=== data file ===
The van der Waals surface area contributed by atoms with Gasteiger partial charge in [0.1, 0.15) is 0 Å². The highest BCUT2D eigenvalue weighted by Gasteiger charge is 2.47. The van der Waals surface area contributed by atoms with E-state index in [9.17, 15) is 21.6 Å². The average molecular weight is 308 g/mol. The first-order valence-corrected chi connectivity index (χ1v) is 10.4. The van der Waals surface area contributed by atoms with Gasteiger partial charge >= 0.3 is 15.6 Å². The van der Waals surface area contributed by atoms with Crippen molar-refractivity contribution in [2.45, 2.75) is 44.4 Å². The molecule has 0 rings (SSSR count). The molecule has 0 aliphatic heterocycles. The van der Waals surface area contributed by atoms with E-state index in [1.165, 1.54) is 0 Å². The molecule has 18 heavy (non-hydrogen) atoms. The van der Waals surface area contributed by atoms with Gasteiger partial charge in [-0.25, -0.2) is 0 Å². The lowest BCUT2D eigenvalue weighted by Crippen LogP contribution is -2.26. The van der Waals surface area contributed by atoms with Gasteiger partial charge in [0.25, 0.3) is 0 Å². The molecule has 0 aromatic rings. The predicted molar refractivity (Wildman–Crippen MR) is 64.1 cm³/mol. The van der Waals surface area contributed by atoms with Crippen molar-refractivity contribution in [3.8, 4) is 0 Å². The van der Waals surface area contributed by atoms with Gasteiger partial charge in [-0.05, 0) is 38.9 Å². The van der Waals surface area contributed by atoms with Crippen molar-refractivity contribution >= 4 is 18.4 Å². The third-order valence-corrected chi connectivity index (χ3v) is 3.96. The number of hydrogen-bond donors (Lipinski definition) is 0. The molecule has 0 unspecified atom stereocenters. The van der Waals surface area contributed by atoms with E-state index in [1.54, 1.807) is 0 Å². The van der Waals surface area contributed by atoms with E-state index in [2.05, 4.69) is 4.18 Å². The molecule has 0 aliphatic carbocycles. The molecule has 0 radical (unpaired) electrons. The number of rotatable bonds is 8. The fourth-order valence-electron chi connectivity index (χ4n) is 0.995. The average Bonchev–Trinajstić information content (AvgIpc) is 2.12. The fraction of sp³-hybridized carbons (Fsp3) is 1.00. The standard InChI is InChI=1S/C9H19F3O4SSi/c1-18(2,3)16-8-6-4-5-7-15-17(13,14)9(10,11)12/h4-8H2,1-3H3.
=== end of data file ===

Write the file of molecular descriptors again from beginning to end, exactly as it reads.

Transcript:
The van der Waals surface area contributed by atoms with Gasteiger partial charge in [0.1, 0.15) is 0 Å². The highest BCUT2D eigenvalue weighted by Gasteiger charge is 2.47. The van der Waals surface area contributed by atoms with E-state index in [9.17, 15) is 21.6 Å². The average molecular weight is 308 g/mol. The first-order valence-corrected chi connectivity index (χ1v) is 10.4. The van der Waals surface area contributed by atoms with Gasteiger partial charge >= 0.3 is 15.6 Å². The van der Waals surface area contributed by atoms with Crippen molar-refractivity contribution in [2.45, 2.75) is 44.4 Å². The molecule has 0 rings (SSSR count). The molecule has 0 aliphatic heterocycles. The van der Waals surface area contributed by atoms with E-state index in [1.165, 1.54) is 0 Å². The molecule has 18 heavy (non-hydrogen) atoms. The van der Waals surface area contributed by atoms with Gasteiger partial charge in [-0.25, -0.2) is 0 Å². The lowest BCUT2D eigenvalue weighted by Crippen LogP contribution is -2.26. The van der Waals surface area contributed by atoms with Gasteiger partial charge in [0.25, 0.3) is 0 Å². The molecule has 0 aromatic rings. The predicted molar refractivity (Wildman–Crippen MR) is 64.1 cm³/mol. The van der Waals surface area contributed by atoms with Crippen molar-refractivity contribution in [3.8, 4) is 0 Å². The van der Waals surface area contributed by atoms with Gasteiger partial charge in [-0.05, 0) is 38.9 Å². The van der Waals surface area contributed by atoms with Crippen molar-refractivity contribution >= 4 is 18.4 Å². The third-order valence-corrected chi connectivity index (χ3v) is 3.96. The number of hydrogen-bond donors (Lipinski definition) is 0. The molecule has 0 unspecified atom stereocenters. The van der Waals surface area contributed by atoms with E-state index in [1.54, 1.807) is 0 Å². The van der Waals surface area contributed by atoms with E-state index in [2.05, 4.69) is 4.18 Å². The molecule has 0 aliphatic carbocycles. The molecule has 0 radical (unpaired) electrons. The number of rotatable bonds is 8. The fourth-order valence-electron chi connectivity index (χ4n) is 0.995. The average Bonchev–Trinajstić information content (AvgIpc) is 2.12. The fraction of sp³-hybridized carbons (Fsp3) is 1.00. The standard InChI is InChI=1S/C9H19F3O4SSi/c1-18(2,3)16-8-6-4-5-7-15-17(13,14)9(10,11)12/h4-8H2,1-3H3.